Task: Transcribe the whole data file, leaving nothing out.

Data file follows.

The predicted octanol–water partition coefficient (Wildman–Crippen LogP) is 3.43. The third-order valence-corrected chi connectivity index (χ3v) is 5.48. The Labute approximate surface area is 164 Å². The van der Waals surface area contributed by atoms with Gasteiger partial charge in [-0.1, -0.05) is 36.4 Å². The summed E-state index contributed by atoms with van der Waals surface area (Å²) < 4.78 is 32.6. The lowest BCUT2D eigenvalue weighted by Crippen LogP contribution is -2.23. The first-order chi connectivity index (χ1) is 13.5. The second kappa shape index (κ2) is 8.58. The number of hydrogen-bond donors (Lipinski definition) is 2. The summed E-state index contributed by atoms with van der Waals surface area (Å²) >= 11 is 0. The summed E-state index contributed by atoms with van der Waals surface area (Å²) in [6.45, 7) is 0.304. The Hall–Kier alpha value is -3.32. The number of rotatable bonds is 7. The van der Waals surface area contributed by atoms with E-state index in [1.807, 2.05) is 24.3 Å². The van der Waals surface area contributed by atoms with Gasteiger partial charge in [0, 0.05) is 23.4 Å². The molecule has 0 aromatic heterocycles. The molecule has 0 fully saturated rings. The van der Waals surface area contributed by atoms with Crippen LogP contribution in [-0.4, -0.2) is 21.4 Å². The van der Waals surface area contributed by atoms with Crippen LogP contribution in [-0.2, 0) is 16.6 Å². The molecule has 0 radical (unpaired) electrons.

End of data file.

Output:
The predicted octanol–water partition coefficient (Wildman–Crippen LogP) is 3.43. The third-order valence-corrected chi connectivity index (χ3v) is 5.48. The Labute approximate surface area is 164 Å². The van der Waals surface area contributed by atoms with Gasteiger partial charge in [-0.1, -0.05) is 36.4 Å². The summed E-state index contributed by atoms with van der Waals surface area (Å²) < 4.78 is 32.6. The lowest BCUT2D eigenvalue weighted by Crippen LogP contribution is -2.23. The first-order chi connectivity index (χ1) is 13.5. The second kappa shape index (κ2) is 8.58. The number of hydrogen-bond donors (Lipinski definition) is 2. The summed E-state index contributed by atoms with van der Waals surface area (Å²) >= 11 is 0. The summed E-state index contributed by atoms with van der Waals surface area (Å²) in [6.45, 7) is 0.304. The Hall–Kier alpha value is -3.32. The number of rotatable bonds is 7. The van der Waals surface area contributed by atoms with E-state index in [1.807, 2.05) is 24.3 Å². The van der Waals surface area contributed by atoms with Gasteiger partial charge in [0, 0.05) is 23.4 Å². The molecule has 0 aromatic heterocycles. The molecule has 0 fully saturated rings. The van der Waals surface area contributed by atoms with Crippen LogP contribution in [-0.4, -0.2) is 21.4 Å². The van der Waals surface area contributed by atoms with Crippen LogP contribution in [-0.2, 0) is 16.6 Å². The molecule has 0 radical (unpaired) electrons.